Not to belabor the Eaton analogy, but remember his comical demand for more nickel defense last year? In making it, this loosest of cannons added the qualifier, “If it means taking me out on passing downs and putting in another DB, do it.”
Davis, meanwhile, cannot fathom a circumstance where his removal from the lineup might have any benefit - nevermind that Wazzu’s offense has been DOA for some time. Virtually all the other parts have been tinkered with. Receivers shuttle in and out. Madu, the No. 3 rusher in the Pac-10 this season, didn’t start until the seventh game. The quarterback is somehow untouchable?
Still, Davis will watch from the sideline these next two games and, should the Cougars lose in part because of shaky quarterback play, see it as vindication.
“It obviously wasn’t the right thing to do Saturday,” Davis said of Price’s decision to change quarterbacks.
Blame only falls squarely on the quarterback’s shoulders if it isn’t Chad Davis.
True, Leaf was a flop in his big chance. Anyone remember Davis’ debut last season against Illinois? He was only slightly less awful, had the advantage of three full weeks of preparation and was not given a surprise call a quarter into the game.
And that’s the heart of Davis’ snit - that he wasn’t told Leaf would get a shot. Nevermind that Leaf wasn’t told, either.
Fact is, it shouldn’t have been a surprise to Davis - and it wasn’t. Though he claimed otherwise after the Cal game, Davis has been looking over his shoulder for some time, with good reason.
“Chad earned everything he got in the off-season,” Price said Wednesday. “He outworked (Leaf) and widened the gap between them. That gap closed this last month. Ryan has gotten better. There was a big difference going into the season. There isn’t as big a difference now.”
But we’ve strayed here. In the end, Davis’ behavior showed up his coach and his team and left Price little choice but to do what he did Monday, though he did it with regret.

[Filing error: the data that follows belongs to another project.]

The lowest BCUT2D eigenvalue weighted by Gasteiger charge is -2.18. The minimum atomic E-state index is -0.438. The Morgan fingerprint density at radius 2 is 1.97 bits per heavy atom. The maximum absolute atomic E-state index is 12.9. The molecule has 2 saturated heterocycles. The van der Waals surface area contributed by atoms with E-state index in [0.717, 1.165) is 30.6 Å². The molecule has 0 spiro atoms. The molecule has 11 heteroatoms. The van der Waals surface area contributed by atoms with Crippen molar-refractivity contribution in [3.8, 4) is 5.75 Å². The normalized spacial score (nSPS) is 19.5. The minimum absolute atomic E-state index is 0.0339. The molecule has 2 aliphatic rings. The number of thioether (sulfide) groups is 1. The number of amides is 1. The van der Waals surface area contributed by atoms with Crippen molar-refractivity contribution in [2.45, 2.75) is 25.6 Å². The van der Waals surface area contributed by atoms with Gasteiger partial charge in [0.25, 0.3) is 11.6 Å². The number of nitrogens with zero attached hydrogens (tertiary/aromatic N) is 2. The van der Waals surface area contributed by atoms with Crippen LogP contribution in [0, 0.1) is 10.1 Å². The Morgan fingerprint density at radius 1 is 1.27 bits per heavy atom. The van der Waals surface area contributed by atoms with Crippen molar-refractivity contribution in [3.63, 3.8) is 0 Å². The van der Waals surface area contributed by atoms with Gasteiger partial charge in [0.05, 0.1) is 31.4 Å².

“It was really unnecessary,” Price said. “It didn’t need to happen.”
It would have happened sometime - next spring or next fall. Chad Davis is not all that ails WSU’s offense, but in the long run, Ryan Leaf is a more likely cure.
Leaf should have had to prove it. Davis saved him the bother.
You can contact John Blanchette by voice mail at 459-5577, extension 5509.
I know it’s only rock ’n’ roll, but I like it when politicians decide to use familiar tunes as a sound track to their events, which might mean different things ...
Our most recent story about prolific Washington State wide receiver Gabe Marks tells the story of a particularly insightful interview we had last spring. That story, "Gabe Marks is a ...
I'm facing another weekend of fence-building with my neighbor. Once we get the back fence built, I have one last honey-do item on the agenda and then it's kick back ...
S-R intern Tyson Bird brought cookies to work on his last day with us. It has been a pleasure to have him here. I first printed a column submission from ...
sponsored According to two 2015 surveys, 62 percent of Americans do not have enough savings to handle an unexpected emergency, much less any long-term plans.